Every last Sunday of the liturgical year we celebrate the Solemnity of Jesus Christ, King of the Universe. By this feast not only do we renew our loyalty to Christ but we also express our commitment to act as citizens of his Kingdom. So, whatever our profession our action is supposed to manifest the tenderness of Christ the King who uses his authority to serve the little ones.
Bible Reading Ezekiel 34: 11-12, 15-17 Psalm 23: 1-3, 5-6 1 Corinthians 15: 20-26, 28 Matthew 25: 31-46
Is he like any other king?
I wonder what image evokes the word king in your mind. Even though kingship may not be a system common to many people today, nevertheless, from history and from stories we have a vivid image of a king: someone with supreme power, lives in affluence, and most often accessible only to people of certain class or positions in society. The image of national presidents can also feed our imagination. So we think of someone in posh, expensive cars; heavy military security and someone who gives orders and others soil their hands to execute them. Is that the king we are celebrating?
No, he’s king of another style
Christ is king after the image of shepherd as mentioned in the First Reading. Actually, the first reading does not speak about a king but only a shepherd. But we know in the Old Testament the kings of Israel are referred to as shepherds. Normally, they are chosen by God who entrusts them with the care for his people. A shepherd is there to protect the sheep and to lead them to pastures. Unfortunately, in practice, it isn’t always the case –things turn the other way round. Instead of caring for the people kings care about their own interests to the point of not only neglecting the people but also exploiting them. That’s why God announces his coming as shepherd. In other words, he’s coming to be the king of his people. He’s there not wield his power over the people but to protect and to provide for them. Besides, he’s ready to go out of his way to retrieve those that are lost.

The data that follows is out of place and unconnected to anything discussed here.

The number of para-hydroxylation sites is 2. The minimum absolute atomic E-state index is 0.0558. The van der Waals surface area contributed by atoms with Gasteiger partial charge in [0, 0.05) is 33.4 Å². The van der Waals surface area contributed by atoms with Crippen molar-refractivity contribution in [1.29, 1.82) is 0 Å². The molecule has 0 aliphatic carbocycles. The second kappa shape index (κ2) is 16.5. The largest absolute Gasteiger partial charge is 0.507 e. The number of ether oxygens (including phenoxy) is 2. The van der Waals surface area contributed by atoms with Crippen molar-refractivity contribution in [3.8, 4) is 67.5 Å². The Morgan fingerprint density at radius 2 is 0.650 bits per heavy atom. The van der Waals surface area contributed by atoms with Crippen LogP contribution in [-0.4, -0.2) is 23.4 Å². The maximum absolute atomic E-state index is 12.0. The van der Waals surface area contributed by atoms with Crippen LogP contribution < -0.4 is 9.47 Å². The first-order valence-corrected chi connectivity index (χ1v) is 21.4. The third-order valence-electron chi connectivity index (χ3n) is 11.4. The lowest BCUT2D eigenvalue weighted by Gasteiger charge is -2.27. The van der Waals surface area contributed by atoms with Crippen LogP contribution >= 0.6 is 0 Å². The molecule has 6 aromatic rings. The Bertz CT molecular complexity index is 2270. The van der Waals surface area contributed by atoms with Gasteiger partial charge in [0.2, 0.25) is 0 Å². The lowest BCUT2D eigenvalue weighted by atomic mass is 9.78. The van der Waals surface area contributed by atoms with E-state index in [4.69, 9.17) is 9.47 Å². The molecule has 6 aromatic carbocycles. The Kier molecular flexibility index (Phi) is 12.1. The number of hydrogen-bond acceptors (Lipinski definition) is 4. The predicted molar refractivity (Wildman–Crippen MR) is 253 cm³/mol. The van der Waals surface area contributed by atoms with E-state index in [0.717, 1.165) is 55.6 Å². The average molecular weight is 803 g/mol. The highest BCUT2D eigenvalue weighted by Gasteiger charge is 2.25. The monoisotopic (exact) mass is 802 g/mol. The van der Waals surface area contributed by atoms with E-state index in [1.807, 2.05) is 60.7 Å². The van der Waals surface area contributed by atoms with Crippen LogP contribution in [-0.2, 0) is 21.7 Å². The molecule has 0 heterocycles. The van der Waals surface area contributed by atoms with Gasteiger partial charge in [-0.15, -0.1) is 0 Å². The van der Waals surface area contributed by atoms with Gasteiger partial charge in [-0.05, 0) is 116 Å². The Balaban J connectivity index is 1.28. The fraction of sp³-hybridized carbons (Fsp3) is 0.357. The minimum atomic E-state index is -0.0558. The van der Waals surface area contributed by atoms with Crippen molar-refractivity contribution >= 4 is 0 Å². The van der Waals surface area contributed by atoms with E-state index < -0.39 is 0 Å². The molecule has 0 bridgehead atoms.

It’s in this sense we can understand the kingship of Christ. That evokes a different image, not a king in luxurious palace but in shepherd’s gear ready to penetrate thickets in search for lost or injured sheep. He identifies himself with the little and suffering people.
Renewing our loyalty
In celebrating Christ as King of the universe we acknowledge him as master of our lives (cf. Homily For Solemnity of Christ the King, year C) but not in a passive way. We also want to emulate him. He’s king who rubs shoulders with everyone and pays special attention to the little ones. That’s equally expected of us as citizens of his kingdom. We pray, “Your Kingdom come” but our prayer needs to be accompanied by action so that the fruits of the kingdom can be seen.
Participating in the kingship of Christ
The kingdom of God does not come about by lobbying but by action of love and justice of every individual person. It’s not so much about the change of laws or political system but the transformation of one’s attitudes, values and way of acting. Where one acts charitably towards another one there the kingdom of God is taking shape. That’s why, we would say, in the parable of the Last Judgement Jesus gives us the way we can participate in realising and advancing such kingdom; it’s acting in favour of those who are suffering or those who are in need: the hungry, the sick or those in prison.
A reminder of our fundamental choice
Hence this feast invites us to review our fundamental choice: who’s the master of my life? In other words, who influences my life? What values do I want to live by?
When I affirm my loyalty of belonging to Christ I also commit myself to living as citizen of his kingdom –the kingdom of love. But the question is: what am I doing in my neighbourhood to manifest the presence of this Kingdom of love?
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